Toshiba releases self-erasing drives
In a hypothetical situation where law enforcement investigating a crime might want to access data on the new SED drives, a public safety organization could subpoena the contents of the drive, "which would require that administrator certificates be provided that would allow the contents of the drive to be produced," Wright said.
Otherwise, the data would be unaccessible.
Toshiba's data invalidation attributes can be set for multiple data ranges, enabling targeted data in the drive to be rendered indecipherable by command, on power cycle, or on host authentication error, what Toshiba described as "an industry first."
"This flexibility provides systems designers with a powerful set of data security options that can be easily incorporated into existing system architecture," the company stated.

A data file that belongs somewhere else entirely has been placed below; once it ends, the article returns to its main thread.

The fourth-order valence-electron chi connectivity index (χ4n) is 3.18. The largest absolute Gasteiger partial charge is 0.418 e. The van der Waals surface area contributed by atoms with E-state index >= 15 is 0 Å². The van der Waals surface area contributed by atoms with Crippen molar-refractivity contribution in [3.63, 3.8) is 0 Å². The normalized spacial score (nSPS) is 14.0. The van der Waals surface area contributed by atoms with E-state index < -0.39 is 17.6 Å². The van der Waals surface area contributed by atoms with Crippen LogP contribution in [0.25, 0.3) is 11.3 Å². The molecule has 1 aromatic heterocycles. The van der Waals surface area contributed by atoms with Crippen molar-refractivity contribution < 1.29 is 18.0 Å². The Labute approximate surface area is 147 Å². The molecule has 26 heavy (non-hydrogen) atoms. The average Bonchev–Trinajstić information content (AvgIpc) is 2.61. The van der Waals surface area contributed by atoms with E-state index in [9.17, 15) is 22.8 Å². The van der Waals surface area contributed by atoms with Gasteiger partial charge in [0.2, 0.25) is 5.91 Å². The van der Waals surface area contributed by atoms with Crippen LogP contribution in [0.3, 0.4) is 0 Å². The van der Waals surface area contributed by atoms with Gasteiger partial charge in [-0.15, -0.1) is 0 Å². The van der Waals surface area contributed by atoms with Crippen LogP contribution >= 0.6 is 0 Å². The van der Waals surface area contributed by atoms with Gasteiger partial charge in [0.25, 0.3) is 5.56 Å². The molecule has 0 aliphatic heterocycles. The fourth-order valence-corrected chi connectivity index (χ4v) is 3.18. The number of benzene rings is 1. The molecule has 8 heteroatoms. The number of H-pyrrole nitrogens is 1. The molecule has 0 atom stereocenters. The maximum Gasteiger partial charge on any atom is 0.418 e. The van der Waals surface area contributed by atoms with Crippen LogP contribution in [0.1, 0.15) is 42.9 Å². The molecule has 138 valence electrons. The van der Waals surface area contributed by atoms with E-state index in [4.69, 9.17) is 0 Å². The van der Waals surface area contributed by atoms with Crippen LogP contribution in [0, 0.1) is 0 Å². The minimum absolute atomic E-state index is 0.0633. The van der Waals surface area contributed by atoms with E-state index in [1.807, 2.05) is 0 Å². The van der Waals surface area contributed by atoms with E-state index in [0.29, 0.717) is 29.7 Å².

Customer sampling and volume production of the new SEDs will begin in the second quarter focused on designated system manufacturers and independent software vendors so they can integrate the latest data wipe technology features.
Lucas Mearian covers storage, disaster recovery and business continuity, financial services infrastructure and health care IT for Computerworld. Follow Lucas on Twitter at @lucasmearian, or subscribe to Lucas's RSS feed . His e-mail address is firstname.lastname@example.org.
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